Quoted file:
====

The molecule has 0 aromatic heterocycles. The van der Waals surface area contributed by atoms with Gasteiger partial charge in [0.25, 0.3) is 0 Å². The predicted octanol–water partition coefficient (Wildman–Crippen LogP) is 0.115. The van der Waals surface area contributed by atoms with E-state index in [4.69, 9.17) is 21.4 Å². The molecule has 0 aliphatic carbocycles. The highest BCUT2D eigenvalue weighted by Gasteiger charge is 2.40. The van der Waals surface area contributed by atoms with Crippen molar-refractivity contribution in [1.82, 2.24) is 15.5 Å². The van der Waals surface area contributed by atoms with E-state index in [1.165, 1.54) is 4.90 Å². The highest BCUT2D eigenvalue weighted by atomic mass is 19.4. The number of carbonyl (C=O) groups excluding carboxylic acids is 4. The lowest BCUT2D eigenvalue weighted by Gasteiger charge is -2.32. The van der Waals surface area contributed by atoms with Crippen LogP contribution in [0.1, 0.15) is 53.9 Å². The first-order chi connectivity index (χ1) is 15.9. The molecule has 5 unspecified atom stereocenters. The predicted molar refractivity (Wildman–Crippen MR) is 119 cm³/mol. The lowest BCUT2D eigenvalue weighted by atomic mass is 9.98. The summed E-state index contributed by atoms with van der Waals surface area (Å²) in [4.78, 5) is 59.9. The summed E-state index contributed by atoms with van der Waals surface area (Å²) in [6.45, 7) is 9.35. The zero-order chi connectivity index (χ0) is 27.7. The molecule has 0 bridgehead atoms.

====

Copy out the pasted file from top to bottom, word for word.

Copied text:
The molecule has 0 aromatic heterocycles. The van der Waals surface area contributed by atoms with Gasteiger partial charge in [0.25, 0.3) is 0 Å². The predicted octanol–water partition coefficient (Wildman–Crippen LogP) is 0.115. The van der Waals surface area contributed by atoms with E-state index in [4.69, 9.17) is 21.4 Å². The molecule has 0 aliphatic carbocycles. The highest BCUT2D eigenvalue weighted by Gasteiger charge is 2.40. The van der Waals surface area contributed by atoms with Crippen molar-refractivity contribution in [1.82, 2.24) is 15.5 Å². The van der Waals surface area contributed by atoms with E-state index in [1.165, 1.54) is 4.90 Å². The highest BCUT2D eigenvalue weighted by atomic mass is 19.4. The number of carbonyl (C=O) groups excluding carboxylic acids is 4. The lowest BCUT2D eigenvalue weighted by Gasteiger charge is -2.32. The van der Waals surface area contributed by atoms with Crippen LogP contribution in [0.1, 0.15) is 53.9 Å². The first-order chi connectivity index (χ1) is 15.9. The molecule has 5 unspecified atom stereocenters. The predicted molar refractivity (Wildman–Crippen MR) is 119 cm³/mol. The lowest BCUT2D eigenvalue weighted by atomic mass is 9.98. The summed E-state index contributed by atoms with van der Waals surface area (Å²) in [4.78, 5) is 59.9. The summed E-state index contributed by atoms with van der Waals surface area (Å²) in [6.45, 7) is 9.35. The zero-order chi connectivity index (χ0) is 27.7. The molecule has 0 bridgehead atoms.